Wikileaks has applied to become an officially recognised Swedish publisher, according to reports, in order to prevent whistleblowers that leak information to the site from being pursued in the courts.
The application has been made under the assumption that Wikileaks' sources would be protected under Sweden's press freedom laws, which make it an illegal to reveal the identity of a source and for authorities to investigate a source.
But Sweden's acting Chancellor of Justice Håkan Rustand has been quoted as saying that "it is too simple to claim that all Wikileaks sources are totally protected in Sweden."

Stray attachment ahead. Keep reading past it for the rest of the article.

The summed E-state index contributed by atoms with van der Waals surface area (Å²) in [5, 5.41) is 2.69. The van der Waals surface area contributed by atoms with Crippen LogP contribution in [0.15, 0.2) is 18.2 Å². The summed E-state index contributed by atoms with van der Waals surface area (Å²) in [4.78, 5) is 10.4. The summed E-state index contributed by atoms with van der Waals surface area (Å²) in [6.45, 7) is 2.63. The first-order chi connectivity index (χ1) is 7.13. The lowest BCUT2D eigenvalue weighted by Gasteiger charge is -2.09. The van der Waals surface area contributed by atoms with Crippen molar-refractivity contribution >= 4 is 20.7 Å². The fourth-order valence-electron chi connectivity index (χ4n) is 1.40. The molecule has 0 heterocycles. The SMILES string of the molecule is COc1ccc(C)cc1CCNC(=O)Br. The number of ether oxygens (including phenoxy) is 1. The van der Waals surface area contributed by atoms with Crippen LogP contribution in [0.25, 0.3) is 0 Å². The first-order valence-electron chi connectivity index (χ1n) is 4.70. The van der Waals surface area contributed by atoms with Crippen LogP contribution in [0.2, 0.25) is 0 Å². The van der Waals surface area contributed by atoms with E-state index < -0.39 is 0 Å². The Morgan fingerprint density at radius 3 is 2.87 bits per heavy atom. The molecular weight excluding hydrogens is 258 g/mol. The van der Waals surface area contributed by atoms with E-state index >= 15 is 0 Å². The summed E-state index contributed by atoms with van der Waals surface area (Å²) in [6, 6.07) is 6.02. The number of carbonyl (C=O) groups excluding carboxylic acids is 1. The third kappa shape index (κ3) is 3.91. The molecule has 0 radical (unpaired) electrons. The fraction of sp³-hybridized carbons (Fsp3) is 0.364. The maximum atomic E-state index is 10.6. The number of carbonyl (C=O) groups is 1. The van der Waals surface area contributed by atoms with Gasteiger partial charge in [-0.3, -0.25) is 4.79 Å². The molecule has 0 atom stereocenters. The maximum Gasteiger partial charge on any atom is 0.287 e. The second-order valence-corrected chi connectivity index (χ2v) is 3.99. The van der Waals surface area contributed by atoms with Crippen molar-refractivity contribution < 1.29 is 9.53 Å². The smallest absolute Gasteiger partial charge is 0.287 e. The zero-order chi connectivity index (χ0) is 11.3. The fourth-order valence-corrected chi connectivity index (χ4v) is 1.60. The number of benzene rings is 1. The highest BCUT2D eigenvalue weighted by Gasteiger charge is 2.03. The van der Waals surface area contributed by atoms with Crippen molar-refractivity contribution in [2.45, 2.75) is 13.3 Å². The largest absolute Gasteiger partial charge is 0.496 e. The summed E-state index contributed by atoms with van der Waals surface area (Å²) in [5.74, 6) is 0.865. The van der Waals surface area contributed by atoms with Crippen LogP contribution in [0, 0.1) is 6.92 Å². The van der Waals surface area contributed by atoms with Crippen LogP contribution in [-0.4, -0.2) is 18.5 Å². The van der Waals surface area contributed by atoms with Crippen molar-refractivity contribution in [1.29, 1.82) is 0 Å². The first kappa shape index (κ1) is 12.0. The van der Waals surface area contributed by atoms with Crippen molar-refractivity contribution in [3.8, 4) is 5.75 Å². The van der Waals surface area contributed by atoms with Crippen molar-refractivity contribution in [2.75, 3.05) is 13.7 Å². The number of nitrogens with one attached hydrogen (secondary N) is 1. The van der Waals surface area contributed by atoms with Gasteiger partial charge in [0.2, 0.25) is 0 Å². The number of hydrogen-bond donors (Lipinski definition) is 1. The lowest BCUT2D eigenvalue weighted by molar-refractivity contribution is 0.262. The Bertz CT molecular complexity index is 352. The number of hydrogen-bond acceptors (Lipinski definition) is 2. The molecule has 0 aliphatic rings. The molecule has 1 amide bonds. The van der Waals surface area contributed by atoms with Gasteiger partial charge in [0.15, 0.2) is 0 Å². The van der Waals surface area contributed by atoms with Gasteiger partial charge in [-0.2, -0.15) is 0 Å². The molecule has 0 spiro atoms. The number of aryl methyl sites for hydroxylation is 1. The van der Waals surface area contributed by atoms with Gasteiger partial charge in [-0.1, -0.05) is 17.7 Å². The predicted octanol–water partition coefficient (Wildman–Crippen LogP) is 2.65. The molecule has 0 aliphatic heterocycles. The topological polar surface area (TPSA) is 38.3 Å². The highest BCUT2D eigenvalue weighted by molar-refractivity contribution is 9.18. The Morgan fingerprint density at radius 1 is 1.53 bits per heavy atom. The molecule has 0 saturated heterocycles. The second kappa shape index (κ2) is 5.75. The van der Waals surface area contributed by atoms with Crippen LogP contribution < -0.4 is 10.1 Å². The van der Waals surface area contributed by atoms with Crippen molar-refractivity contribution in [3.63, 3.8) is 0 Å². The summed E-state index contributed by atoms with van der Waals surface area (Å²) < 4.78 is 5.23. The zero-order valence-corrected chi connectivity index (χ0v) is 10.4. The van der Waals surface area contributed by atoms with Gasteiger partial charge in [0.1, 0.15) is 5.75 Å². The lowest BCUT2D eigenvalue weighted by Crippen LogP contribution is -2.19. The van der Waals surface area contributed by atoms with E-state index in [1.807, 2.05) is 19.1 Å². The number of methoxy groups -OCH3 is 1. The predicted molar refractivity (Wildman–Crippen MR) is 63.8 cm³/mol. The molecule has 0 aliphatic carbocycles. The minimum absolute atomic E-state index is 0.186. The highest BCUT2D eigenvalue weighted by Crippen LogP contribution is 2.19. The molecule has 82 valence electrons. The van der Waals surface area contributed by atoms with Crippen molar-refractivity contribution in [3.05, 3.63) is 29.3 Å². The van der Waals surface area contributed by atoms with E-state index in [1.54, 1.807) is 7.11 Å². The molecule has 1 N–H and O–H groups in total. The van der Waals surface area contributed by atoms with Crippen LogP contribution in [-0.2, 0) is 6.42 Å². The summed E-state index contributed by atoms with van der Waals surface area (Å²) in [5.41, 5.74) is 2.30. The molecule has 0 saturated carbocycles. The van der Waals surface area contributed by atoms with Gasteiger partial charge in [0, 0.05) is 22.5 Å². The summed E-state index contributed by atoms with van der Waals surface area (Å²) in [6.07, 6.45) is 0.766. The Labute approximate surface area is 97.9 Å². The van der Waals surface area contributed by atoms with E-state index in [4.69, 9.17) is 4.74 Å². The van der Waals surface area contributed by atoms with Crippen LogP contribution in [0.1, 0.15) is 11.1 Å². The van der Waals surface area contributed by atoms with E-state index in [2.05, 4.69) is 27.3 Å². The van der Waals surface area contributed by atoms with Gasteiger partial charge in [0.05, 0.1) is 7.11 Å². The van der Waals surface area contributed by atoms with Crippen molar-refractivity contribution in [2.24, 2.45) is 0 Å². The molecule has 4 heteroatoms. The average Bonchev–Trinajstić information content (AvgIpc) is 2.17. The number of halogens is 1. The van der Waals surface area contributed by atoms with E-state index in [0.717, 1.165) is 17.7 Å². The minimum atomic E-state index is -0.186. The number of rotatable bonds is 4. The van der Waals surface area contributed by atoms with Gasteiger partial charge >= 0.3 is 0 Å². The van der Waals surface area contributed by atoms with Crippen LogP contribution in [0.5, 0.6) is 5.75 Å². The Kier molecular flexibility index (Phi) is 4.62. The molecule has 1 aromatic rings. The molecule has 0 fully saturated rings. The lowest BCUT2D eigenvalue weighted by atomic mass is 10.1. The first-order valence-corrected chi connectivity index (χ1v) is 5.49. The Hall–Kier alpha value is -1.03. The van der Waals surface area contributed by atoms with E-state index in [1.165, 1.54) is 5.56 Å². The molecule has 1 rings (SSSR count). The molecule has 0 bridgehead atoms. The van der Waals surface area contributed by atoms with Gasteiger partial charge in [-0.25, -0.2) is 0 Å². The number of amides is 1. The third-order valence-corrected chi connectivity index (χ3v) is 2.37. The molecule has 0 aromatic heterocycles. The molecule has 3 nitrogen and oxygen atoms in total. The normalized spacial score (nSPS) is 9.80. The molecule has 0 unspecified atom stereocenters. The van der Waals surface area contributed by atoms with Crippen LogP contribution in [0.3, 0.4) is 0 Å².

That protection only apply to recognised publishers, he said.
"If the constitutional laws are non-applicable, ordinary liability laws take effect. This means a source could be brought to court by a common prosecutor," Rustand told Swedish paper Sydsvenskan.
Wikileaks founder, Julian Assange, announced the group's application to become a recognised publisher while delivering a speech at the Swedish Association of Christian Social Democrats.
"There's actually a small industry in Sweden - a new sort of refugee exists in the world, which is publishers. It is I think something for Swedes to be quite proud of: that they are facilitating a strong and free press," he reportedly said.